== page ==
Google gave me an answer: Architect Augusto “Toti” Villalon mentioned that there was an indie film crew that shot their film at Malabrigo without permission. However, the film crew were said to have been not meticulous with the location, leaving structural damages in the heritage structure. Utter disrespect indeed! They are artists who should know, appreciate and even respect this fragile cultural legacy. Later I found out that the Indie film movie that was shot at Malabrigo was an R-rated indie, “Ang Lalaki sa Parola.” (“The Man at the Lighthouse”) Geez, indie na nga, sana may respeto man lang sa lugar! Cultural assets pa naman ang tingin ngayon sa mga Pinoy indie film makers! I just hope that we have learned our lessons from this point on. (Read more here)

Bawal Pumasok! | ¡Prohibida la entrada!

The red brick hallway of Faro Malabrigo

With that sign in mind, the first thing that I thought was to look for the caretaker. But where is he? Tao po? I said once, twice and many times. No one was there. Faro Malabrigo was again a lonely sentinel by the sea. With that “sign” in mind, I’ll just take photos from a distance (thank goodness for the optical zoom of the camera) and never enter inside. (I know some people would criticize me of not following directions, or my mentors would castigate me-but going there without any warnings of it, albeit frustrating!). In turn, I have this sense of guilt mixed with sense of enthusiasm and pride to heritage. I am to share this experience, at least this is my effort to make the people aware of this cultural — even on my own personal expense. On the other hand, where are the ones who were supposed to guard this isolated station? In the first place, where will we ask permission to take a photo of Malabrigo lighthouse? (and that day was even the barangay election day)

Machine Room Window of Faro Malarigo

Faro and La Puerta

The hallway

Verde Island Passage - View from Faro Malabrigo

With all the threats coming from every direction, the Thomson family (and yes, Akiko Thomson-the famous sports figure and TV personality belongs to this family) decided to adopt the lighthouse and restore and protect it. In a few days after the film shooting, the National Historical Institute has placed a national historical marker on Malabrigo lighthouse. Supposedly, that would inform the general public of its historical importance (which led me to ask, are we Filipinos aware anyway of their “history?”) and at least give a cloak of protection from the national government.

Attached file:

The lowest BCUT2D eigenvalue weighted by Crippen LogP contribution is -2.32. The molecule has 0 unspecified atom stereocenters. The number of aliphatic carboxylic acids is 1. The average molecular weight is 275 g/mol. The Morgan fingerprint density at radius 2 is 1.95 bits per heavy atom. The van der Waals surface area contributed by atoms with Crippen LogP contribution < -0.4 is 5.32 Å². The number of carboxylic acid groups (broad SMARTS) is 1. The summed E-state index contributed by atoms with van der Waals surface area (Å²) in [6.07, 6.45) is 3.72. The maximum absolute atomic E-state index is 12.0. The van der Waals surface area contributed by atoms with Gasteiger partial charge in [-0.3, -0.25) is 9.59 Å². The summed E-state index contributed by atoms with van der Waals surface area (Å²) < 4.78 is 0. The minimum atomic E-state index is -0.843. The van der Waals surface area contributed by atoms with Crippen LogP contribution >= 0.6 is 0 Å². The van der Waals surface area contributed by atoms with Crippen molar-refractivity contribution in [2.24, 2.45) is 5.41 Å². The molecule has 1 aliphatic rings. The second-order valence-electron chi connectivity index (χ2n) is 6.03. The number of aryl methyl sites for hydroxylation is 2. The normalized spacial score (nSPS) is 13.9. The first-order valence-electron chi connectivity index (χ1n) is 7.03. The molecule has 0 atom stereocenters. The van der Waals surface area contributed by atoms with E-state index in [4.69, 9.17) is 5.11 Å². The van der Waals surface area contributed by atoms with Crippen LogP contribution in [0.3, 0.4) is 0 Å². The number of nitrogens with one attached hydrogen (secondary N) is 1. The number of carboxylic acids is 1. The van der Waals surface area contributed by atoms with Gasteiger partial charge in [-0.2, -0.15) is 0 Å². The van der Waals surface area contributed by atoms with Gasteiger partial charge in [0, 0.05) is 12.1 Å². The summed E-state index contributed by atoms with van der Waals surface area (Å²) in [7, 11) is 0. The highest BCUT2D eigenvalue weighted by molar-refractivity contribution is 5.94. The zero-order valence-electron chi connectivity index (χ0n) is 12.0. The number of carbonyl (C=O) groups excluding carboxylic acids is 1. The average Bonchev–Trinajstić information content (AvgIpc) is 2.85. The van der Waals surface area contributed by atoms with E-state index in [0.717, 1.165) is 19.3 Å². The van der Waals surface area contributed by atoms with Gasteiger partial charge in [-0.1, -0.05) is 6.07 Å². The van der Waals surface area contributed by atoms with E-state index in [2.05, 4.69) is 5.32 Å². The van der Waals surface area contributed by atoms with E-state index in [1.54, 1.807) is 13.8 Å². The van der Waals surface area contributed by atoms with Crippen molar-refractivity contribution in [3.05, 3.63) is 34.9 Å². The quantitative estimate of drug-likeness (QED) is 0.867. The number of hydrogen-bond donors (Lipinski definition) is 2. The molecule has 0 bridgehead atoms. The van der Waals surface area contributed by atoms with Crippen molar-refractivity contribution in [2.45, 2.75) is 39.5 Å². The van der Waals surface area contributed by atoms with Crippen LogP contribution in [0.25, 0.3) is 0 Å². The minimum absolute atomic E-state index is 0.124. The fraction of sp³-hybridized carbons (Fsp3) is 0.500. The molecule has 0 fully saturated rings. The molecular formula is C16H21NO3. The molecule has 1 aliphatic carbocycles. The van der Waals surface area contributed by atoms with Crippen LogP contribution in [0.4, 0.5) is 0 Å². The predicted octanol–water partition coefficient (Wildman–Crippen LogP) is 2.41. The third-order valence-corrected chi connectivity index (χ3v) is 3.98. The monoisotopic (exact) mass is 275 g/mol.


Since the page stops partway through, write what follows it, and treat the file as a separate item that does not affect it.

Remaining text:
Las Nuestras Responsibilidades | Our responsibilities

The Machine Room of the Faro

My companion and I were alone. No one was around. I wonder, with this loophole in place, would it be disrespect, neglect, ignorance or all of it would push Faro Malabrigo into the perilous sea of oblivion? As I left the lighthouse with memories of its tranquility, I just hoped that our authorities and even us, would come a time that we take pride on our heritage-and wouldn’t take history lessons taken for granted.

Faro de Punta Malabrigo

More photos of the Malabrigo Lighthouse here:

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2 comments to Faro de Punta Malabrigo: Perched between Man and Elements

  • Tweets that mention Faro de Punta Malabrigo: Perched between Man and Elements | HabagatCentral.com -- Topsy.com

    [...] This post was mentioned on Twitter by alysyn curd, Berniemack Arelláno. Berniemack Arelláno said: Faro de Punta Malabrigo, Philippines — A Heritage Site in Peril — http://tinyurl.com/273tokg #batangas #philippines #lp [...]

  • thepinaysolobackpacker

    eto ata yung madalas pag-shooting-an ng mga indie films pero unti-unti ng nasisira dahil sa kapabayaan ng ibang gumagamit neto.